Jan 9, 2022
By Krystal Ford - Climate Smart Coordinator
Batten Down the Hatches
Over the first five winters, I never felt warm, even with the thermostat was turned up. When we got the oil bill, it added insult to injury.
My house isn’t old — it was built in 1984 — but its drafts were strong. Over the first five winters, I never felt warm, even with the thermostat was turned up. When we got the oil bill, it added insult to injury.
Unfortunately, many of us suffer from the same problem: under-insulated homes that are too hot in the summer and too cold in the winter.
I often hear from people who are looking to do the right thing for the environment and to save money who want to put solar panels on their roof. And while I support solar as an alternative energy, I wouldn’t start there. I would end there.
The first step to a more energy efficient home is not sexy or sleek: It is identifying where you are losing energy and weatherizing. And it can make difference in your pocketbook and the community: how we heat our homes and businesses accounts for the second highest source of carbon emissions in Philipstown. The first is on-road transportation.
Four years ago, we decided to order a home energy audit through a federal program called Healthy Homes. I found them through the NY State website listing home energy auditors. A contractor came out and did what is known as a blower-door test (he sealed everything off, then ran a fan out one door to locate air leaks); used an infrared camera to locate heat loss; checked the air quality, and then presented us with a report with recommendations. In our case that mean insulating the attic, spray foaming the crawl space and sealing up cracks.
It worked. We felt much more comfortable. We didn’t feel the drafts like we used to and temperature held more evenly. It also reduced our oil bill by about a third.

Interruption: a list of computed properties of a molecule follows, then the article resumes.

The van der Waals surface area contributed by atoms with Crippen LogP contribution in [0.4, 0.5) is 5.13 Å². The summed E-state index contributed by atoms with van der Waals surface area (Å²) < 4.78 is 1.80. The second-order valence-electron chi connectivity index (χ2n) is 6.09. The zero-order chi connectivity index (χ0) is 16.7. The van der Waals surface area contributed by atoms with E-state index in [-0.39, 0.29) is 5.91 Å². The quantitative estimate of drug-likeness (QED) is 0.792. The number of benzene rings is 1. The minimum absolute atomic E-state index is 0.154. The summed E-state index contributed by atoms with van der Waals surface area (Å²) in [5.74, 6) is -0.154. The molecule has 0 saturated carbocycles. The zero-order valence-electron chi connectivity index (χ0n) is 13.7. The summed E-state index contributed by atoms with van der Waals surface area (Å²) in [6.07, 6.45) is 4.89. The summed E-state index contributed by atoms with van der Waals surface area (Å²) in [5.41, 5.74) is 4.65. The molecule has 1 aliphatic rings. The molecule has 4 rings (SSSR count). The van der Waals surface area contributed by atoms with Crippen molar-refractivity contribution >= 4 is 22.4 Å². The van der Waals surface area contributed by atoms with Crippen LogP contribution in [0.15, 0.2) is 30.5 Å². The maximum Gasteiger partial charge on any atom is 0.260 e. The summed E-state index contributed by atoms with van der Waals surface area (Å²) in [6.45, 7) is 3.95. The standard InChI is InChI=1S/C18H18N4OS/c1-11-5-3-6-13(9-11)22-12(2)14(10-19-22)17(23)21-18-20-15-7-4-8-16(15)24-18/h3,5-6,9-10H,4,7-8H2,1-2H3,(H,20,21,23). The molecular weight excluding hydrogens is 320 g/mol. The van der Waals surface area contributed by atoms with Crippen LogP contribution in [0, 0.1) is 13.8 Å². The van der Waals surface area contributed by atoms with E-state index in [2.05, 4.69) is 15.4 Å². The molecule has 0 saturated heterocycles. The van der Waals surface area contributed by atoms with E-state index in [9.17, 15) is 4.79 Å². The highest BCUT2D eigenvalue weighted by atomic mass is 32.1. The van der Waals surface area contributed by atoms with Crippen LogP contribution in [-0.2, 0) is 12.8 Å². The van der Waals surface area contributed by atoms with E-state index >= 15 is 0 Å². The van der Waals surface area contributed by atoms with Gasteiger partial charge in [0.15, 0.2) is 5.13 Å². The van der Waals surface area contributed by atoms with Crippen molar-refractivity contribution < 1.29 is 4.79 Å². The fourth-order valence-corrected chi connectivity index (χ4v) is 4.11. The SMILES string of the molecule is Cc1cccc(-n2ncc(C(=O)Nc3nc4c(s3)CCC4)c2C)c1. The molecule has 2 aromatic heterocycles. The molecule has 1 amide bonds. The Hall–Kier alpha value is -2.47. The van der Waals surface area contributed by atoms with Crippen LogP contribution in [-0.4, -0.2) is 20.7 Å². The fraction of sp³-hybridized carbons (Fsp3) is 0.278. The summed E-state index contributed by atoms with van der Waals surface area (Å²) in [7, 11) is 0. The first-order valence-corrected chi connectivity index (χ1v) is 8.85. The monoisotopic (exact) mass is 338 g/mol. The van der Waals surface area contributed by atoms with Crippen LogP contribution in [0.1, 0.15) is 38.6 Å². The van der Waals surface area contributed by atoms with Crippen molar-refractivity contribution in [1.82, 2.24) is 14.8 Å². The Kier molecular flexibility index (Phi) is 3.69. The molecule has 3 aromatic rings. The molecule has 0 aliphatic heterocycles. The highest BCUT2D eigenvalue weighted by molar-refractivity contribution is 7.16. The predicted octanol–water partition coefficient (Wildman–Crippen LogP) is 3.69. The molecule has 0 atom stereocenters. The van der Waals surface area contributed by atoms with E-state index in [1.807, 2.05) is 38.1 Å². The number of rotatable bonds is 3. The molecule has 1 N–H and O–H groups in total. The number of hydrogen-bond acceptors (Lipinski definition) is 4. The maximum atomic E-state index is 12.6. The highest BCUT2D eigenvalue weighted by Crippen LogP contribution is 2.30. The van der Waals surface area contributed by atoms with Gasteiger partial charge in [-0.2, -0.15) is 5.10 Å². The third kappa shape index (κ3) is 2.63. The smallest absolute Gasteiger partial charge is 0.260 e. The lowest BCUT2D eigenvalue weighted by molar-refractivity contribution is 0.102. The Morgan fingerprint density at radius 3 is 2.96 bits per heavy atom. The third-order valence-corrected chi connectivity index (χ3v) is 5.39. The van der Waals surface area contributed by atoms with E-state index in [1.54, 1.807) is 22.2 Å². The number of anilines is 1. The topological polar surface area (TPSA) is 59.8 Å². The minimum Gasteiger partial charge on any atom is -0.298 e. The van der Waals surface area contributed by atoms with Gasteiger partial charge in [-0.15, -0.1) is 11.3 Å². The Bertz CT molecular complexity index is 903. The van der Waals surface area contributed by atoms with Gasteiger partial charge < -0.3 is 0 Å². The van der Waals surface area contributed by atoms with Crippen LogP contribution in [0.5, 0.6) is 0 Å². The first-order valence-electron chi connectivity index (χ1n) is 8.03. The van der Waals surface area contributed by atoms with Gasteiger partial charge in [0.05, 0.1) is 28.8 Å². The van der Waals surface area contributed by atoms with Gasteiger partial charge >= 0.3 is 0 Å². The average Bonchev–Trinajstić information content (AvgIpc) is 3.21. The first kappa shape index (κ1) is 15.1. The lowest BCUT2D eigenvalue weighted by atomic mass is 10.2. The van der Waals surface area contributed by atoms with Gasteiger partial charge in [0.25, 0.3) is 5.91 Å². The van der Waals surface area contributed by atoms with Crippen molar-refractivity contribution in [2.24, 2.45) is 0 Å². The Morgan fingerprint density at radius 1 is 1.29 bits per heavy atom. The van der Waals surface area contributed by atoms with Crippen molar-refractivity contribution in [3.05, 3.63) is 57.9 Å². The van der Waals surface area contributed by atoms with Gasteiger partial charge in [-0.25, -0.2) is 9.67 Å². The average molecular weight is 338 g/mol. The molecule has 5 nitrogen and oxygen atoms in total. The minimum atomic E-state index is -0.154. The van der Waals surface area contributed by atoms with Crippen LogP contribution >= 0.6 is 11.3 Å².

I will be the first to admit, it can seem overwhelming. It helps to have someone to walk you through it. A great resource called Mid-Hudson Energy Choices provides free help to residents and businesses. Collin Adkins is one of their community energy advisers.
Is there a hierarchy of doing stuff in the house? Big ticket item wise?
Basic energy improvements to the building envelope like insulation and air-sealing are often overlooked but are still to this day some of the best bang for your buck. Once your home is consuming less energy, big-ticket items like a heat pump or solar panels become a much savvier investment. The 1-2-3 punch to a cleaner, greener, cozier home is: 1) energy efficiency upgrades; 2) electrify your heating and cooling with air- or ground-source heat pumps; 3) generate your own clean energy with solar photovoltaic panels.
What does a home energy audit cost?
You can get an assessment for free through a program provided by the New York State Energy Research and Development Authority (see nyserda.ny.gov/All-Programs/Energy-Audit-Programs), but you might have to pay for a blower-door test. [What would that be? Range?]
Some of this can be expensive. Is there financing?
Lower-income homeowners and renters can receive $5,000 to $10,000 in home energy upgrades through NYSERDA. There is also low-cost financing available for a range of upgrades, including envelope improvements, heat pumps and solar panels.
What sort of feedback do you get from people who do these energy audits?
The people who invest in upgrades are often surprised at all the other benefits besides the dollar and energy savings. It's not uncommon to hear that they feel more comfortable, healthier, more optimistic. In that way, upgrades can be a gateway to some truly remarkable transformations.
Residents of Putnam and Dutchess counties can reach a community energy adviser at MidHudsonEnergyChoices.org or by calling 845-677-8223.